Maintain eye contact, offer a firm handshake, dress appropriately: the basic rules that define a professional attitude at work are well-established, and office etiquette evolves only slowly.
But with the office effectively moving online, many codes that make up business etiquette have now been shattered. Many of us barely bat an eyelid at impromptu Zoom interventions from young children or pets. Casual calls with team leaders have become a regular occurrence.
Here are some rules for getting it right:
1. Don’t always jump into video meetings
Video calls are an easy go-to solution to replace meetings, and since they don’t require commuting, Zoom and Teams links have been quickly filling up every gap in employees’ calendars.Initially we all wanted to replace meetings and things we did in the office with video meetings but we’ve become so proficient at it that we begin using it for everything and at some point you can reach video conferencing fatigue. Phone, email and text still has its place so don’t over use the video conference when meetings aren’t necessary and you will prevent that fatigue.
2. Prepare an appropriate environment for video calls
In the first few months of the pandemic-induced need for video conferencing etiquette and professionalism took a back seat as people adjusted and managers have been forgiving of Zoom mishaps, but as the trend settles in, a degree of professionalism should be expected, even from employees’ virtual selves. So remember you are letting people into your house. Be aware of your surroundings and try to create a professional setting as much as possible. Close doors to keep kids and barking dogs out as much as possible. Make sure a clean and bright setting is visable, rather than a house in disarray.
3. Don’t think that switching to video on is a must do
Some sales situations or one on one meetings are better served with a video camera running but other meetings, trainings and conferences can be well served by a simple audio conference. Employees should not lose credibility because they attend via audio only some of the time. It’s been noted that fatigue is much worse with the video on, rather than when the call is strictly audio so choose the right moments to engage with full video.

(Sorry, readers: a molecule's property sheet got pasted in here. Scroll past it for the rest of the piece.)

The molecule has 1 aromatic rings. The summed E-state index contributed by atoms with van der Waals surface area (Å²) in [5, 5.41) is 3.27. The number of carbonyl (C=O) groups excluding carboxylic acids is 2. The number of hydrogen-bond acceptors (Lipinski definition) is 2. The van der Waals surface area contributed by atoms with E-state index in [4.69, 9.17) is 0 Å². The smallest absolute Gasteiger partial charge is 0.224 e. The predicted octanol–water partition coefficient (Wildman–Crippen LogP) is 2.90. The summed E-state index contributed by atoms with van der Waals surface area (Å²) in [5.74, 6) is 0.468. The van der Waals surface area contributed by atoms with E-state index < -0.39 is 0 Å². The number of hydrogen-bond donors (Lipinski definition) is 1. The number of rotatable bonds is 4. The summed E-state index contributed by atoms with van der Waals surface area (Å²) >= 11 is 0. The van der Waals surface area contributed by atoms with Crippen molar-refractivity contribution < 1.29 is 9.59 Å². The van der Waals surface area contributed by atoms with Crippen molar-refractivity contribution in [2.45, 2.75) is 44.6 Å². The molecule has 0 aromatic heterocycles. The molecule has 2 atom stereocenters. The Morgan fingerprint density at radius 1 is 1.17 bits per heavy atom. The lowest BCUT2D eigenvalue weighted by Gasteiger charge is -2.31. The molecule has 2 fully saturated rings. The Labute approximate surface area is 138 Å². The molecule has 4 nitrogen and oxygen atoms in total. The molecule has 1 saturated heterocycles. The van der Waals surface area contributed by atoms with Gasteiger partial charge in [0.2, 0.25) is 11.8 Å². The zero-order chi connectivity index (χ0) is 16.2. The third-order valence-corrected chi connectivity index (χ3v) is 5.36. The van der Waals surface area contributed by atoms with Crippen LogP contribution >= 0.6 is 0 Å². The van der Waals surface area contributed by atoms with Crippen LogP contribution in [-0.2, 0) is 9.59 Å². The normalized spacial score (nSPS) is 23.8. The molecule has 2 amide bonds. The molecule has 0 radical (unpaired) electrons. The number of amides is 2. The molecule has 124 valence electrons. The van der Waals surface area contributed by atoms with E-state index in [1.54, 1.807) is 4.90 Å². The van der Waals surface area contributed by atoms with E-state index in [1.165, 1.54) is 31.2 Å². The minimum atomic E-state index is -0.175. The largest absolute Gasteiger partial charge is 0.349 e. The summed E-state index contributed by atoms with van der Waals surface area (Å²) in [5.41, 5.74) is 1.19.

4. Don’t do things you wouldn’t do during a face to face meeting
We’ve all seen the Youtube videos of employees who took their video call to the bathroom or in the bedroom where their significant other happened to walk through having just left the shower. This in part goes back to be aware of your surroundings but also remember to treat all video and audio calls with the same professionalism you would a face to face meeting. Avoid embarrassing and inappropriate situations by maintaining a professional image. Don’t expect that colleagues, clients, and managers should always be easygoing in terms of dress code, tone of voice and punctuality in the remote workplace.
5. Make calls as short as possible
Most video tools default to 30 minute time slots but that doesn’t mean the calls have to last that long. Stick to calendar norms and be cognizant of participants time. Things that take two minutes should take two minutes. Before setting up a day full of half-hour meetings, remember how long those chats would have taken in an office. More often than not, you will find that a shorter call is far more appropriate.
6. Keep high performance standards
A global pandemic comes with a degree of angst, and over the past few months, managers have rightly been understanding when confronted with lower productivity and motivation within their teams. But while performance management has been on hold, it inevitably has to come back on the horizon at some point. Be your best remote self. People may feel skeptical about the productivity of remote workers, but we should demonstrate the same level of motivation and commitment when working remotely compared to working in an office setting.
7. Expect increased casual conversation with management
Managers have to find ways to replace “dropping in on people” to see how things are going. Management will engage two to three times more with their teams as a result of switching to remote working. So expect managers to double down on engagement and coaching via alternative means like video calls.
Rethink your entire virtual communications strategy to effectively recreate in-person meetings and events. For your customers, find new ways to share your insights and start conversations through podcasts, webinars and blog articles. Within your organization maintain professionalism and work to improve “digital etiquette” because remote work is likely here to stay for many organizations.
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